OK, lets do that. Lets say it’s a worst case, total SHTF scenario. But lets keep it real and look how does it actually play out in the real world rather than fantasize about it.

    Related image
    Lets say you have 2 years, no, 10 years worth of food. Lets say you have that plus means of producing more, a fully working farm.
    Now lets suppose you have your ten year supply of food, plus a farm, plus a pile of guns and ammo… and you’re sitting in Eastern Ukraine when the Russian troops roll in. Or Aleppo when they are levelling every structure around you with barrel bombs. Or in South Africa when white farmers were exterminated and kicked out of their homes. Or in Fukushima when the tsunami destroyed everything and the radiation scorched the land. Do you see a trend here? More food, or a bigger farm would have done you no good. In all of these sometimes like more cash or gold to take along with you when you bug out or even better money in an offshore account would have been far more useful.
    “But… I want the end of the world to be more convenient…”
    Ok, what about Venezuela? You have out of control inflation, out of control crime and poverty with people starving. Even farmers starve there(posted about just this a few weeks ago), just like Irish farmers starved during the genocide known as the Great Famine or Ukranian farmers died during Holodomor, reduced to cannibalism. Yes, sometimes its natural disasters, but in others its lack of means of production, and an authoritarian government ensure that people starve in spite of having land and the knowledge to work it.
    In my experience after the collapse of Argentina’s economy I would say it was somewhat similar to Venezuela during the times of Chavez. By this I mean horrible inflation, but not reaching the levels of food poverty seen today in Venezuela. Food was available, just two or three times more expensive than before. Just imagine how you would deal with such a scenario if you woke up to it tomorrow. Indeed, we all wished we had more food stocked up, and we rushed to buy more right away desperately trying to beat the nonstop inflation. I sure kept several months worth of food stockpiled. But still, at the end of the day if you had money you ate.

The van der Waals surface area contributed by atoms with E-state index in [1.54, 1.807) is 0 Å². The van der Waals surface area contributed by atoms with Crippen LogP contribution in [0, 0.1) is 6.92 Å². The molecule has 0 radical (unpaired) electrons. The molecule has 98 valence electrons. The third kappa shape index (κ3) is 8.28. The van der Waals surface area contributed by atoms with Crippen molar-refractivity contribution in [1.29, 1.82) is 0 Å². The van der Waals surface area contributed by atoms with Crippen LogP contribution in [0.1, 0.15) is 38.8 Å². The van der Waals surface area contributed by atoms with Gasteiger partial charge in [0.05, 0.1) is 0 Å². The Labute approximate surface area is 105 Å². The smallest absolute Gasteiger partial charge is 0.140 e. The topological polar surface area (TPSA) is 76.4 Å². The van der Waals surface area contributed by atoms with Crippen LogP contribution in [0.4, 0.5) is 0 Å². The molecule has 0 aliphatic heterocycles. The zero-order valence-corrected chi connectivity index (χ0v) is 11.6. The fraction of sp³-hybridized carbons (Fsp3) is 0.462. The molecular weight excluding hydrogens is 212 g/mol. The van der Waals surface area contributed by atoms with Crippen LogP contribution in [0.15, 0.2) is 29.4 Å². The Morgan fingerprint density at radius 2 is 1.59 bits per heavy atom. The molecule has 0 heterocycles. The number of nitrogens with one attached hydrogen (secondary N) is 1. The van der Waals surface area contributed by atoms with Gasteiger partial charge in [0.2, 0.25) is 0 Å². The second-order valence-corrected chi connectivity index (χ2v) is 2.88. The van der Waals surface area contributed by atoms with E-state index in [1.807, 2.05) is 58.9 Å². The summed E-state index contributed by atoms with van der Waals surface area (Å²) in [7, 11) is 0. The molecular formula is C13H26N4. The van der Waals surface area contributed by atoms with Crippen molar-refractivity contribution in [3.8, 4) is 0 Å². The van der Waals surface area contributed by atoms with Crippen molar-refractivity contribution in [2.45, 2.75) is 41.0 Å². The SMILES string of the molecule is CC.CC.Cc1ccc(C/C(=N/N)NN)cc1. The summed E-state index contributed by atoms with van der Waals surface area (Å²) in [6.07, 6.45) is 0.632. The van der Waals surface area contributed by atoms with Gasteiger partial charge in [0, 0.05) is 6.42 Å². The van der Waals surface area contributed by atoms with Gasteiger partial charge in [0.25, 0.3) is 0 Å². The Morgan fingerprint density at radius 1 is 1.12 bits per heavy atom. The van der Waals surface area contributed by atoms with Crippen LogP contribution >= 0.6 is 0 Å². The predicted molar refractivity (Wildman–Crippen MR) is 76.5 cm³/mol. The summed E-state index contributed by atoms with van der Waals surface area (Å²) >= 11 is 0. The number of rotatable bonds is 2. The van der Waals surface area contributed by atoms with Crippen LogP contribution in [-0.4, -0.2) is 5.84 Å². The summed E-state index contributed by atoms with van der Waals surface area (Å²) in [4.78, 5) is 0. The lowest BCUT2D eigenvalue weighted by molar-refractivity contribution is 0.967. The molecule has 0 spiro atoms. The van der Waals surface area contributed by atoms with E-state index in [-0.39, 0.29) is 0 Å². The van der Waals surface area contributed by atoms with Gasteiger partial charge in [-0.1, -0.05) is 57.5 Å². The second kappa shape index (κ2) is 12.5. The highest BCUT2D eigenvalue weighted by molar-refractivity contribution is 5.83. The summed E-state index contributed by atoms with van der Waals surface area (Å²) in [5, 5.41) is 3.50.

I stayed for over a decade after the collapse of 2001. In retrospective I probably should have left sooner. Personal circumstances, heck, life I guess, made us delay our departure. Still, we always had the resources to leave ASAP if needed. This is more than what most people in Venezuela can say.

    Image result for irish great famine
    In such a complex situation would a 10 year supply of food, or a farm, made much of a difference? Not really. The food would have been nice, but the money to buy it was just as good besides having a conservative stockpile. A farm? Maybe more of an anchor to the country at a time when leaving was the clear path. A farm in a place like Venezuela, where you cant sell it, or if you do you don’t get anything for it, really does you no good.
    So, start with a couple weeks worth of stockpiled food. Work towards a month. Then 6 when you can afford it and have the room for it. 6 to 12 months is the maximum I would recommend, with 6 months being the most realistic objective for most people. Six months of food gives you plenty of time for things such as unemployment, family problems. 12 months helps greatly when dealing with inflated prices, food shortages, and overall instability in the country where you maybe spent several months maybe saving money and looking for a job abroad, for a way out of the country entirely.
    The lesson being, If you need more than 12 months worth of food, then more food will do you no good because what you really need is to get the hell out of there!
    Take care folks,
    FerFAL
     
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  2. jimLE

    jimLE Member